World37,5960.8
1Papua New Guinea1506.1
2Namibia316.0
3Mozambique1893.4
4Angola1462.7
5Lebanon1002.7
6Georgia912.7
7Togo482.4
8Venezuela3232.2
9Zimbabwe572.2
10Cuba2702.1
Rank (women)CountryNumberASR/100,000
World26,1350.4
1Papua New Guinea1204.3
2Namibia222.5
3Zimbabwe1022.4
4Burkina Faso1082.1
5Comoros42.1
6Mozambique1862.0
7Somalia762.0
8Eswatini72.0
9Ethiopia6121.9
10Angola1041.7

What causes skin cancer?

There is evidence that the following are associated with an increased risk of skin cancer: radiation, medicines used to suppress the immune system after organ transplantation, infection with human papilloma virus, exposure to polychlorinated biphenyls, genetics and family history, and skin pigmentation.

There is also strong evidence that:

There is some evidence that:

  • drinking coffee might decrease the risk of malignant melanoma in women and might decrease the risk of basal cell carcinoma in men and women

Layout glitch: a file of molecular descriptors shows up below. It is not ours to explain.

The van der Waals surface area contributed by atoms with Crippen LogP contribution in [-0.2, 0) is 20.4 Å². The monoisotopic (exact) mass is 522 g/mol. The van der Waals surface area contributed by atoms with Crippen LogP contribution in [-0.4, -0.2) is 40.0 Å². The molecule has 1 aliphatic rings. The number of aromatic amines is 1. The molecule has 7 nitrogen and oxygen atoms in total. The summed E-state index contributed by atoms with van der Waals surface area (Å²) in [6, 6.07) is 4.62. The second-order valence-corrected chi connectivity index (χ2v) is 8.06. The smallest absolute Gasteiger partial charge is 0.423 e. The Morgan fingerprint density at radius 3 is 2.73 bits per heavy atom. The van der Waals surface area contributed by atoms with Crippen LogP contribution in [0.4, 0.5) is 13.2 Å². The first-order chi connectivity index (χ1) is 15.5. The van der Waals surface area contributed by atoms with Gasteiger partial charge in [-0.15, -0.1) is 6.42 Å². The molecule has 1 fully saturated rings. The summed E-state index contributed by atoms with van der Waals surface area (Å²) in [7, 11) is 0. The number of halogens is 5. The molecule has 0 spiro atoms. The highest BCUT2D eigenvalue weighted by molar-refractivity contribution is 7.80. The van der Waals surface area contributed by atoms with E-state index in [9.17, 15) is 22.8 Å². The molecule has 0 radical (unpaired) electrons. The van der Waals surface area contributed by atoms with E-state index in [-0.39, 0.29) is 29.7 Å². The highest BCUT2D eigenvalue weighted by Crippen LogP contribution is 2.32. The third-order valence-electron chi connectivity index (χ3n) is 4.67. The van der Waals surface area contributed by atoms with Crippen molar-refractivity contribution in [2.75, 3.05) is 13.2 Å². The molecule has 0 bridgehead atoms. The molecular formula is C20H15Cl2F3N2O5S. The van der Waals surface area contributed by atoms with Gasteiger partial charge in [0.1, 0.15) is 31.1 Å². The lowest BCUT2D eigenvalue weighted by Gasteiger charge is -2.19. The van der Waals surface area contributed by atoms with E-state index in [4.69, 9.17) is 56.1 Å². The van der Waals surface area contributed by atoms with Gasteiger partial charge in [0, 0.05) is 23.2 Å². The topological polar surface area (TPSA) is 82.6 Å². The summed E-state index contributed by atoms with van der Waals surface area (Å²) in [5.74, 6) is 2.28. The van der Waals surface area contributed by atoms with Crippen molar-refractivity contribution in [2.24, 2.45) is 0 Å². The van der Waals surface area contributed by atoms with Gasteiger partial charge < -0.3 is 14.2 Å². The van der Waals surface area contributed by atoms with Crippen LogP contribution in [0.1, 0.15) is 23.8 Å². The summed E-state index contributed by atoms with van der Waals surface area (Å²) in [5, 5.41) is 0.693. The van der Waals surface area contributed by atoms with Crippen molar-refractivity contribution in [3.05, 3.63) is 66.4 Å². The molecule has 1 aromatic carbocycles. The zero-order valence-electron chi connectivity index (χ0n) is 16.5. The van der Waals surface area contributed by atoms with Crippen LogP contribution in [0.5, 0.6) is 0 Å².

• consuming alcoholic drinks might increase the risk of malignant melanoma and basal cell carcinoma
  • being tall might increase the risk of basal cell carcinoma
  • greater birthweight might increase the risk of malignant melanoma

> Read more about what can cause and what can protect against skin cancer

The data on this page comes from the Global Cancer Observatory, owned by the World Health Organization/International Agency for Research on Cancer, and is used with permission. The cancer incidence figures and ASRs were compiled using the data available here (last accessed 23 March 2022). For queries about our cancer statistics please email the Research Interpretation team: ri@wcrf.org.